Betty White, last of ‘The Golden Girls,’ dies at 99, just days shy of her 100th birthday

Comedian Betty White, who worked for more than 80 years and became a favorite in America after winning Emmy titles on TV series “The Golden Girls” and “The Mary Tyler Moore Show,” has died, less than three weeks after her 100th birthday, the magazine of People said Friday, quoting his assistant.

His assistant and close friend Jeff Witjas told the magazine: “Even though Betty was almost 100 years old, I thought she would live forever.”

In the entertainment industry run by young people as the 40-year-old actor meets in the evening, White was an old man who was a star in his 60s and pop culture in his 80s and 90s.

Playing on her upcoming romance, White was still involved in the TV sitcom, “Hot in Cleveland,” at the age of 92 until it ended in late 2014.

White said his longevity was due to his good health, good fortune and love for his job.

“It’s amazing that I’m still in this business and that you’re paying me,” White said at the 2018 Emmy Awards ceremony, where he was honored for his long career. “It’s amazing that you can stay in work for a long time but people are enduring you. I wish they would do it at home.”

White was not afraid to laugh at himself and throw away the jokes of his sex life or the horrible break that one would not expect from an old woman with a sweet, white-haired smile. He is often asked if, after such a long career, there is anything he wants to do and the definitive answer was: “Robert Redford.”

The New York Times of 2013 reports: “Aging did not dampen his spirits.

Betty Marion White was born on Jan. 17, 1922, in Oak Park, Illinois, and his family moved to Los Angeles during the Great Depression, where he attended Beverly Hills High School.

White began his exciting career in radio in the late 1930’s and by 1939 he had been featured in television shows in Los Angeles. After working in the American Women Voluntary Service, which supported US efforts during World War II, she was a regular on “Hollywood Television,” a five-hour regular show, in 1949.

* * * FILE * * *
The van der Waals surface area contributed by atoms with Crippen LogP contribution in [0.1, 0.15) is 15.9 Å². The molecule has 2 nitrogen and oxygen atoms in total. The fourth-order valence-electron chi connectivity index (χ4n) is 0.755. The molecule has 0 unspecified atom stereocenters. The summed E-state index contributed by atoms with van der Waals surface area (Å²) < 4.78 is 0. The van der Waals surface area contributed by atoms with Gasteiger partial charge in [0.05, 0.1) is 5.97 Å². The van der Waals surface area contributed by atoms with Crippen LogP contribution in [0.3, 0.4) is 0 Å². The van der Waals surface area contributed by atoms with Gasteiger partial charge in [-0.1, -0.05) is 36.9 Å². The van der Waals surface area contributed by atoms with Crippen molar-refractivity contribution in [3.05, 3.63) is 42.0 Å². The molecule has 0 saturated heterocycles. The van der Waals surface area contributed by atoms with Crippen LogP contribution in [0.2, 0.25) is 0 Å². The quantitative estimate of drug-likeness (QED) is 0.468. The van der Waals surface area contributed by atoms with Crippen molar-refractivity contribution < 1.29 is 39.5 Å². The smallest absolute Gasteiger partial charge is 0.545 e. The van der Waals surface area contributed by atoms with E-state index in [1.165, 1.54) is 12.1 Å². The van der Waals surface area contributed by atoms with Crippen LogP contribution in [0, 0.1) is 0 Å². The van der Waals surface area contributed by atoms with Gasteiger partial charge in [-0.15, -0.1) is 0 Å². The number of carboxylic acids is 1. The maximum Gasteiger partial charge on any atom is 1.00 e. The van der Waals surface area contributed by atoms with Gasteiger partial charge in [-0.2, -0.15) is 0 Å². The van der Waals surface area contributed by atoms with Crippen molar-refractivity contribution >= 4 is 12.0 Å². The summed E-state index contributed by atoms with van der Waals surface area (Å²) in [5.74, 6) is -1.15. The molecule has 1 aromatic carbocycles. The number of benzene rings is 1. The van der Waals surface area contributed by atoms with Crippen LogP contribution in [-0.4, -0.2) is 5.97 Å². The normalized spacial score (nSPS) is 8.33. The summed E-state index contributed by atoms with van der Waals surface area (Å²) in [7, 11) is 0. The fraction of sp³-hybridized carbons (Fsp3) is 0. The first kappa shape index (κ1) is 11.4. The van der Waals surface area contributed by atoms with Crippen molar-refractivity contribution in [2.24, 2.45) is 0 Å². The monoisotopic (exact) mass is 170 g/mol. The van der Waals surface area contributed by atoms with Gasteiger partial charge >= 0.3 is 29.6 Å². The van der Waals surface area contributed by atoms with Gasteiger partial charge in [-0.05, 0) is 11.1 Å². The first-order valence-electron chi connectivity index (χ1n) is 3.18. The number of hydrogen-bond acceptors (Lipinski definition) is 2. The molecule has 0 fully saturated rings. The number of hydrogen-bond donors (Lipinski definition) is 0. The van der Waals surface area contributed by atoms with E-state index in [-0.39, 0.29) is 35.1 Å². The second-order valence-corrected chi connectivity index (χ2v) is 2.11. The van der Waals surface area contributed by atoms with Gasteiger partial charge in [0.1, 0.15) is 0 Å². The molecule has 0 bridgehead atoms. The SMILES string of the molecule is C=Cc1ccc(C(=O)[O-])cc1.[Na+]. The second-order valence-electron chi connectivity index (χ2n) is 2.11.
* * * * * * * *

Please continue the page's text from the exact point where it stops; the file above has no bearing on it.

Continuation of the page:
A few years later she became a pioneer in television and re-started a production company and worked as a co-founder, producer and star of the 1950s sitcom “Life With Elizabeth.”

Through the 1960s and early 70s, White appeared regularly on television, showing off the annual Rose Parade Tournament and appearing in games such as “Match Game” and “Password.” She married “Password” who adopted Allen Ludden, her third and last husband, in 1963.

White excelled at “The Mary Tyler Moore Show,” starring in a home-made radio show, Sue Ann Nivens, a greedy person, whose credo was “a woman who did a good job in the kitchen and made sure she was rewarded in other areas of the house. “White won the Emmys’ most senior player in the role in 1975 and 1976.

She also won another 1986 Emmy in “The Golden Girls,” a sitcom of four older women living together in Miami that showcased age that is not shown on American radio. White was also nominated for a six-time Emmy for portraying the widow of Rose Nylund, the sweet, unconscious and gentle Midwesterner, in a show, which ran from 1985 to 1992 and was one of the most recognizable of her time.

After a short success of “The Golden Girls” came small video segments, screen shows and television roles, plus one that gave Emmy a guest appearance at the “John Larroquette Show”.

By 2009 he was well-known and frequently featured on television and in the role of Sandra Bullock in “The Proposal.” He participated in the popular Snickers candy bar which was aired on the Super Bowl, and hit hard on the ballpark.

The young lover launched a Facebook campaign to host the White host “Saturday Night Live” and eventually appeared on every photo of the show and won another Emmy.

The Associated Press voted its winner of the year in 2010 and a 2011 Reuters / Ipsos poll found White, who at the time was 89, was the most popular and trusted American with 86 percent good results.

White’s brilliant and brilliant character has been instrumental as the band “Betty White’s Off Their Rockers,” a hidden camera show of how old actors treat young people.

“Who would dream that I could not be healthy, but I was called to work?” White said in 2015 an interview with Oprah Winfrey. “It’s an opportunity … to have a job to do and such an opportunity.”

White, who had no children, worked on animals. He once denied a role in the movie “As Good As It Gets” because of an incident in which a dog was thrown into a garbage can.

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